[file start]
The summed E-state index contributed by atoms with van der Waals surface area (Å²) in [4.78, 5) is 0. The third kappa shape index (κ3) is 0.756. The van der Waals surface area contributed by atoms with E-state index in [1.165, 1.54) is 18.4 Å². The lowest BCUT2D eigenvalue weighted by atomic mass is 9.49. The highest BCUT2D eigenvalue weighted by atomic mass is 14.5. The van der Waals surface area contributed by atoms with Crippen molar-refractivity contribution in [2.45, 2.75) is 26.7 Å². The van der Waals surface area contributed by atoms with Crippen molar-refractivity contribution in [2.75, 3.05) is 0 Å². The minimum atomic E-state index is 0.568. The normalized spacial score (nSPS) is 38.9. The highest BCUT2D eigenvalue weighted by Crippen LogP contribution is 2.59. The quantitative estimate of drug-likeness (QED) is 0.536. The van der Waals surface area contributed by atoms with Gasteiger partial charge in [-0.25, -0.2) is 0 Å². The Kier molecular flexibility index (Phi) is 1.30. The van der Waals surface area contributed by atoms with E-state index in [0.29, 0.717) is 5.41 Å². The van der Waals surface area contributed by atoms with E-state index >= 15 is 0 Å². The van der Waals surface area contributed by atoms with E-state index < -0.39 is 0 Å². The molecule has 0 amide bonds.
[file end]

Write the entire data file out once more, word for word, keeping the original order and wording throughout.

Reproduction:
The summed E-state index contributed by atoms with van der Waals surface area (Å²) in [4.78, 5) is 0. The third kappa shape index (κ3) is 0.756. The van der Waals surface area contributed by atoms with E-state index in [1.165, 1.54) is 18.4 Å². The lowest BCUT2D eigenvalue weighted by atomic mass is 9.49. The highest BCUT2D eigenvalue weighted by atomic mass is 14.5. The van der Waals surface area contributed by atoms with Crippen molar-refractivity contribution in [2.45, 2.75) is 26.7 Å². The van der Waals surface area contributed by atoms with Crippen molar-refractivity contribution in [2.75, 3.05) is 0 Å². The minimum atomic E-state index is 0.568. The normalized spacial score (nSPS) is 38.9. The highest BCUT2D eigenvalue weighted by Crippen LogP contribution is 2.59. The quantitative estimate of drug-likeness (QED) is 0.536. The van der Waals surface area contributed by atoms with Gasteiger partial charge in [-0.25, -0.2) is 0 Å². The Kier molecular flexibility index (Phi) is 1.30. The van der Waals surface area contributed by atoms with E-state index in [0.29, 0.717) is 5.41 Å². The van der Waals surface area contributed by atoms with E-state index >= 15 is 0 Å². The van der Waals surface area contributed by atoms with E-state index < -0.39 is 0 Å². The molecule has 0 amide bonds.